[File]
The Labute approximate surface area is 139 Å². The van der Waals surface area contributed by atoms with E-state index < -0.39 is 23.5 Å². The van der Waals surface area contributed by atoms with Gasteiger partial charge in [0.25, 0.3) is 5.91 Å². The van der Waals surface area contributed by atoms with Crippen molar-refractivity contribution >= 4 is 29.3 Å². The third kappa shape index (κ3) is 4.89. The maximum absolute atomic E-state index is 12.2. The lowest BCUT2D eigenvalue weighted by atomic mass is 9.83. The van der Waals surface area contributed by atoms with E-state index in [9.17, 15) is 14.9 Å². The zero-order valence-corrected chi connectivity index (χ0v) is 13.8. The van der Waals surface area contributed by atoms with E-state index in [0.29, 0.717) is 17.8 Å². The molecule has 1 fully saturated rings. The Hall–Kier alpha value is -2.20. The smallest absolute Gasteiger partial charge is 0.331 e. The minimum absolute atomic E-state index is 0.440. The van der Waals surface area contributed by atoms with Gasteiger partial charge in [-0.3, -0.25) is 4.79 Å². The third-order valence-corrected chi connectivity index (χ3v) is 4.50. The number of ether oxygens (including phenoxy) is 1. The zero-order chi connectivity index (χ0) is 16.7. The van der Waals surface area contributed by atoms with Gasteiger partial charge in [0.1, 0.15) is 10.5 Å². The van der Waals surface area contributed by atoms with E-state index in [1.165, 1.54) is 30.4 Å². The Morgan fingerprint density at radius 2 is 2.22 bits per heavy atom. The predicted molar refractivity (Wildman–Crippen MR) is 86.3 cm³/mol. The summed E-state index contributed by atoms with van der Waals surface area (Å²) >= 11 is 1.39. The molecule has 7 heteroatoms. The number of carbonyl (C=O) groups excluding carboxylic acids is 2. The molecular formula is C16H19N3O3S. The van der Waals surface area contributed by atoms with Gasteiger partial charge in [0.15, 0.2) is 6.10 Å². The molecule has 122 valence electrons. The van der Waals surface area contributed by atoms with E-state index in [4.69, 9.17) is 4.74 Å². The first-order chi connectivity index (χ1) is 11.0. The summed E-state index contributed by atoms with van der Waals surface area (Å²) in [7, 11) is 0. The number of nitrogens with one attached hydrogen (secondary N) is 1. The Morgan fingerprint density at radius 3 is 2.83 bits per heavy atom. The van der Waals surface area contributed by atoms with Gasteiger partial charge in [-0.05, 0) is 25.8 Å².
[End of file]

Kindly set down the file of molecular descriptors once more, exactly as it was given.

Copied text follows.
The Labute approximate surface area is 139 Å². The van der Waals surface area contributed by atoms with E-state index < -0.39 is 23.5 Å². The van der Waals surface area contributed by atoms with Gasteiger partial charge in [0.25, 0.3) is 5.91 Å². The van der Waals surface area contributed by atoms with Crippen molar-refractivity contribution >= 4 is 29.3 Å². The third kappa shape index (κ3) is 4.89. The maximum absolute atomic E-state index is 12.2. The lowest BCUT2D eigenvalue weighted by atomic mass is 9.83. The van der Waals surface area contributed by atoms with E-state index in [9.17, 15) is 14.9 Å². The zero-order valence-corrected chi connectivity index (χ0v) is 13.8. The van der Waals surface area contributed by atoms with E-state index in [0.29, 0.717) is 17.8 Å². The molecule has 1 fully saturated rings. The Hall–Kier alpha value is -2.20. The smallest absolute Gasteiger partial charge is 0.331 e. The minimum absolute atomic E-state index is 0.440. The van der Waals surface area contributed by atoms with Gasteiger partial charge in [-0.3, -0.25) is 4.79 Å². The third-order valence-corrected chi connectivity index (χ3v) is 4.50. The number of ether oxygens (including phenoxy) is 1. The zero-order chi connectivity index (χ0) is 16.7. The van der Waals surface area contributed by atoms with Gasteiger partial charge in [0.1, 0.15) is 10.5 Å². The van der Waals surface area contributed by atoms with E-state index in [1.165, 1.54) is 30.4 Å². The Morgan fingerprint density at radius 2 is 2.22 bits per heavy atom. The predicted molar refractivity (Wildman–Crippen MR) is 86.3 cm³/mol. The summed E-state index contributed by atoms with van der Waals surface area (Å²) >= 11 is 1.39. The molecule has 7 heteroatoms. The number of carbonyl (C=O) groups excluding carboxylic acids is 2. The molecular formula is C16H19N3O3S. The van der Waals surface area contributed by atoms with Gasteiger partial charge in [0.15, 0.2) is 6.10 Å². The molecule has 122 valence electrons. The van der Waals surface area contributed by atoms with E-state index in [4.69, 9.17) is 4.74 Å². The first-order chi connectivity index (χ1) is 11.0. The summed E-state index contributed by atoms with van der Waals surface area (Å²) in [7, 11) is 0. The number of nitrogens with one attached hydrogen (secondary N) is 1. The Morgan fingerprint density at radius 3 is 2.83 bits per heavy atom. The van der Waals surface area contributed by atoms with Gasteiger partial charge in [-0.05, 0) is 25.8 Å².